: Advertising program where pages are guaranteed to be included in a search engine’s index in exchange for payment, though no guarantee of ranking well is typically given. For example, Looksmart is a directory that lists pages and sites, not based on position but based on relevance. Marketers pay to be included in the directory, on a CPC basis or per-URL fee basis, with no guarantee of specific placement. Also see XML Feeds. Source: Did-It.com
: Term popularized by some search engines as a synonym for pay-per-click, stressing to advertisers that they are only paying for ads that “perform” in terms of delivering traffic, as opposed to CPM-based ads, where ads cost money, even if they don’t generate a click.
see Cost Per Click.
: Advertising program where listings are guaranteed to appear in response to particular search terms, with higher ranking typically obtained by paying more than other advertisers. Paid placement listings can be purchased from a portal or a search network. Search networks are often set up in an auction environment where keywords and phrases are associated with a cost-per-click (CPC) fee. Overture and Google are the largest networks, but MSN and other portals sometimes sell paid placement listings directly as well. Portal sponsorships are also a type of paid placement.
: See Rank.
: See Search Terms.
: How well a particular web page or web site is listed in a search engine results. For example, a web page about apples may be listed in response to a query for “apples.” However, “rank” indicates where exactly it was listed — be it on the first page of results, the second page or perhaps the 200th page. Alternatively, it might also be said to be ranked first among all results, or 12th, or 111th. Overall, saying a page is “listed” only means that it can be found within a search engine in response to a query, not that it necessarily ranks well for that query. Also called position.
: See Submission.
A file used to keep web pages from being indexed by search engines. TheRobots Exclusion page provides official details.
: Stands for “Return On Investment” and refers to the percentage of profit or revenue generated from a specific activity. For example, one might measure the ROI of a paid listing campaign by adding up the total amount spent on the campaign (say $200) versus the amount generated from it in revenue (say $1,000). The ROI would then be 500 percent. Source: Did-It.com
: Stands for “Real Simple Syndication” and refers to the methods of publishing content in such away that other sites can use this content. In many cases the RSS feed is in XMLformat. It is commonly used for syndicating weblogs.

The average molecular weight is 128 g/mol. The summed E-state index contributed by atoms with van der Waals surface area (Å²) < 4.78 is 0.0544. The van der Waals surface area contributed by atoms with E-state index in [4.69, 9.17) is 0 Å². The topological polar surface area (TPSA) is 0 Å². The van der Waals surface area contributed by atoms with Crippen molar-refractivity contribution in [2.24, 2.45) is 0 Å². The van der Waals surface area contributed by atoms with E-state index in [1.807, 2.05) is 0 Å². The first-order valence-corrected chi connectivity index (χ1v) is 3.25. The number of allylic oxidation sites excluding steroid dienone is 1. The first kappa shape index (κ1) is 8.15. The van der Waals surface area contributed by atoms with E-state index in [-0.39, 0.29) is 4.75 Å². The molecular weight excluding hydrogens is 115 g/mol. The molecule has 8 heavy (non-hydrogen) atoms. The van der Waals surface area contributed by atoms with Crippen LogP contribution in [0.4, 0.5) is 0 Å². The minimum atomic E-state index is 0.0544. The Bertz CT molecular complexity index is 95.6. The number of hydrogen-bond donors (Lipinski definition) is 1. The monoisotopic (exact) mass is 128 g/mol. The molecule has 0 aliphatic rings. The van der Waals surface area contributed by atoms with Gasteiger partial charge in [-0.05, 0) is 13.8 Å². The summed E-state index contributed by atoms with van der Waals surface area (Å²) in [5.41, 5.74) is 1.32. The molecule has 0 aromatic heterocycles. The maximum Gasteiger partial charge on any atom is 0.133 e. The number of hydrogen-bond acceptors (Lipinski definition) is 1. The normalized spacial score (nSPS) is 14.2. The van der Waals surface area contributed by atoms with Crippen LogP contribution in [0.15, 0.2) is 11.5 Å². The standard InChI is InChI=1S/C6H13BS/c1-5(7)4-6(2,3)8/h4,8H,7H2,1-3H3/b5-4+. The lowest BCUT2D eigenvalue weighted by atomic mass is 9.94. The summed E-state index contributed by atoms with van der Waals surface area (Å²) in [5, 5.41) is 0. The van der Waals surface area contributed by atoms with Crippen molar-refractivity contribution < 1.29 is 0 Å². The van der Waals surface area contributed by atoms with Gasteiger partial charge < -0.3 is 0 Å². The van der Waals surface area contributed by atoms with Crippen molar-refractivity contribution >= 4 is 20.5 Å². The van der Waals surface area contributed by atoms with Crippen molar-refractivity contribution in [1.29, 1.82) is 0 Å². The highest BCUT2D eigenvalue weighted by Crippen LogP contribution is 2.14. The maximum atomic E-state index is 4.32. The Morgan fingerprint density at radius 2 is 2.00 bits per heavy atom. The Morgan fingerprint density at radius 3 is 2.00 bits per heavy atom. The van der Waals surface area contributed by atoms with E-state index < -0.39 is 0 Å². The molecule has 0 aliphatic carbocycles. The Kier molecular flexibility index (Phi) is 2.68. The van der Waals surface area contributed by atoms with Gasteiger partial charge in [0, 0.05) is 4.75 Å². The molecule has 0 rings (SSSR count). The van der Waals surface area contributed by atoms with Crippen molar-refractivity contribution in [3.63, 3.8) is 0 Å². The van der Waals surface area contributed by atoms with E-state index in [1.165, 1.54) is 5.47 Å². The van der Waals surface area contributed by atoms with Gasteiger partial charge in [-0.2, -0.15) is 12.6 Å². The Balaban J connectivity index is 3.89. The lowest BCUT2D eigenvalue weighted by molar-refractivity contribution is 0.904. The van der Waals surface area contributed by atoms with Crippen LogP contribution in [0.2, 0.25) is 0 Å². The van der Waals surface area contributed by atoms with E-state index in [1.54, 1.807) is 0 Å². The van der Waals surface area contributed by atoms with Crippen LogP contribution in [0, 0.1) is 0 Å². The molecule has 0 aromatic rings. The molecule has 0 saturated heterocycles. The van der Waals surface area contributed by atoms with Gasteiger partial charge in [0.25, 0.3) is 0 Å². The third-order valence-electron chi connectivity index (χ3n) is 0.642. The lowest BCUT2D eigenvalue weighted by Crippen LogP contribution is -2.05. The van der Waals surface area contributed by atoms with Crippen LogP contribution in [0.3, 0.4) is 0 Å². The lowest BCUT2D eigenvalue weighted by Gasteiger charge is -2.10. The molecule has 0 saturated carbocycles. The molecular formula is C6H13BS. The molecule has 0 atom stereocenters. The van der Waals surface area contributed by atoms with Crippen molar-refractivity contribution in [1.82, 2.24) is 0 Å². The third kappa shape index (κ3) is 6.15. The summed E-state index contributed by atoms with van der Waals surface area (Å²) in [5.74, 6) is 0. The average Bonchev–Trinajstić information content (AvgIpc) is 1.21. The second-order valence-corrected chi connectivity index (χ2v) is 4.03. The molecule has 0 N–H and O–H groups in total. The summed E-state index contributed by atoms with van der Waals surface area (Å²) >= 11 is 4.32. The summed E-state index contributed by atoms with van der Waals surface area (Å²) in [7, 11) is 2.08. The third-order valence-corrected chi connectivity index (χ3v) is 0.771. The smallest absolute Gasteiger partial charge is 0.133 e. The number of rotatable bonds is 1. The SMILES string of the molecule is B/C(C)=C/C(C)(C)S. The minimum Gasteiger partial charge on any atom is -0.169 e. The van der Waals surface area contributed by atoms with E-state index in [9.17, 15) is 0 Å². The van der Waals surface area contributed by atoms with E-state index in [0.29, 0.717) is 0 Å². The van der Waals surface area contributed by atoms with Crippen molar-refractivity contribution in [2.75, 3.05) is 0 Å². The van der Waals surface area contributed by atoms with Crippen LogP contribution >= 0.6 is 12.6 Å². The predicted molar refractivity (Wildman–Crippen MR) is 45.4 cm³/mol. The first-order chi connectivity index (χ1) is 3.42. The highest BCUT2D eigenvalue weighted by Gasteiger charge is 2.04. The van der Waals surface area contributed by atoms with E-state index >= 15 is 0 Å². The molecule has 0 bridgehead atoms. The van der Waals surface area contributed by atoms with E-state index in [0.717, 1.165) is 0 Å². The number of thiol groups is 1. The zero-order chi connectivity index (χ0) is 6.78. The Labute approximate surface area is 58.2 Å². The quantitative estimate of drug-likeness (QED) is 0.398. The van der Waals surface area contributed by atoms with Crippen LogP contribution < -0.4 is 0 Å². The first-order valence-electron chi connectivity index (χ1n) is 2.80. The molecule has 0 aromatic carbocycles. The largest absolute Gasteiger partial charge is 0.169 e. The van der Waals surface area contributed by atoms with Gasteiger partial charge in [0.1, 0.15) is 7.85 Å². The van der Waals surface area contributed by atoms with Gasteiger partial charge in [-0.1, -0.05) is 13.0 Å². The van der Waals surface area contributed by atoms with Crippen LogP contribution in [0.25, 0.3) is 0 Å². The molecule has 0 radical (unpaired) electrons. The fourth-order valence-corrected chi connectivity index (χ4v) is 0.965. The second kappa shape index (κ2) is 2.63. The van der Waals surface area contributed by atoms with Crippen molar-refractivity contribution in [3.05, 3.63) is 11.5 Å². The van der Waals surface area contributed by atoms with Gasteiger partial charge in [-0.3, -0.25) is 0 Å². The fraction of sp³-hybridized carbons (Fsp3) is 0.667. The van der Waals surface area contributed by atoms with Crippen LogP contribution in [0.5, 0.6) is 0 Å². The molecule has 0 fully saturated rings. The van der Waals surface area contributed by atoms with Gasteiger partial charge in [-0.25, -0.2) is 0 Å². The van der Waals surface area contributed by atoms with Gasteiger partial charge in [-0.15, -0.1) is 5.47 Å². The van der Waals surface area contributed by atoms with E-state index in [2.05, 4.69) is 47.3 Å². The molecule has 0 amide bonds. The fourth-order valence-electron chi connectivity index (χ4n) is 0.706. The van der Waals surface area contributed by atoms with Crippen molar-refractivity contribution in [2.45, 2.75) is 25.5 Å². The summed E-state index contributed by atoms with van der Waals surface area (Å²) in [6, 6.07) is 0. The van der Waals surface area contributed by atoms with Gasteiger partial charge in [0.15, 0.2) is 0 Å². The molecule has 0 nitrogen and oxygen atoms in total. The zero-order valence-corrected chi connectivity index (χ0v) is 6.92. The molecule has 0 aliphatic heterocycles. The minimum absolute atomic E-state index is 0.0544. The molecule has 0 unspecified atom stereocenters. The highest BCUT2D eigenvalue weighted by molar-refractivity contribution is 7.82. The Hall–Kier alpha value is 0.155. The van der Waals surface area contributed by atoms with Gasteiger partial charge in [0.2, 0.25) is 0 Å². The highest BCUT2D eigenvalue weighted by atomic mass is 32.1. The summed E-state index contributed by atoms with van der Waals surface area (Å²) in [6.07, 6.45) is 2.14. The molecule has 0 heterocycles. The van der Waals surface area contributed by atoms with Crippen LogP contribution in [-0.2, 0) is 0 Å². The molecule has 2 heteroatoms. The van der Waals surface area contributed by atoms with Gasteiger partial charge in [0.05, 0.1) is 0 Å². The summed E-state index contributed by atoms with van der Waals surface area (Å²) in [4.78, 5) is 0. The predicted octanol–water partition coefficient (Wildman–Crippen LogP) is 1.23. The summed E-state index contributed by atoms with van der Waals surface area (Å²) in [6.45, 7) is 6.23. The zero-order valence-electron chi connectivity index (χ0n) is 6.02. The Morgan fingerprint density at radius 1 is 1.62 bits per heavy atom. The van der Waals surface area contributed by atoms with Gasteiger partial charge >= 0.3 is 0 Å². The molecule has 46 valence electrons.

: Any service generally designed to allow users to search the web or a specialized database of information. Web search engines generally have paid listings andorganic listings. Organic listings typically come from crawling the web, though often human-powered directory listings are also optionally offered. Source: Webmaster World Forums
: The act of marketing a web site via search engines, whether this be improving rank in organic listings, purchasing paid listings or a combination of these and other search engine-related activities.
The act of altering a web site so that it does well in the organic, crawler-based listings of search engines. In the past, has also been used as a term for any type of search engine marketing activity, though now the term search engine marketing itself has taken over for this. Also called SEO.
The words (or word) a searcher enters into a search engine’s search box. Also used to refer to the terms a search engine marketer hopes a particular page will be found for. Also called keywords, query terms or query.
: Acroymn for search engine marketing and may also be used to refer to a person or company that does search engine marketing (i.e.., “They’re an SEM firm).
: Acronym for search engine optimization and often also used to refer to a person or company that does search engine optimization (i.e., “They do SEO”).
see Results Page.
Any search engine marketing method that a search engine deems to be detrimental to its efforts to deliver relevant, quality search results. Some search engines have written guidelines about what they consider to be spamming, but ultimately any activity a particular search engine deems harmful may be considered spam, whether or not there are published guidelines against it. Example of spam include the creation of nonsensical doorway pages designed to please search engine algorithms rather than human visitors or heavy repetition of search terms on a page (i.e. the search terms are used tens or hundreds or times in a row). These are only two of many examples. Determining what is spam is complicated by the fact that different search engines have different standards. A particular search engine may even have different standards of what’s allowed, depending on whether content is gathered through organic methods versus paid inclusion. Also referred to as spamdexing. Source: Webmaster World Forums
: See Crawler.
: The act to submitting a URL for inclusion into a search engine’s index. Unless done through paid inclusion, submission generally does not guarantee listing. In addition, submission does not help with rank improvement on crawler-based search engines unless search engine optimization efforts have been taken. Submission can be done manually (i.e., you fill out an online form and submit) or automated, where a software program or online service may process the forms behind the scenes.
: See Search Terms.
: A form of paid inclusion where a search engine is “fed” information about pages via XML, rather than gathering that information through crawling actual pages. Marketers can pay to have their pages included in a spider based search index either annually per URL or on a CPC basis based on an XML document representing each page on the client site. New media types are being introduced into paid inclusion, including graphics, video, audio, and rich media.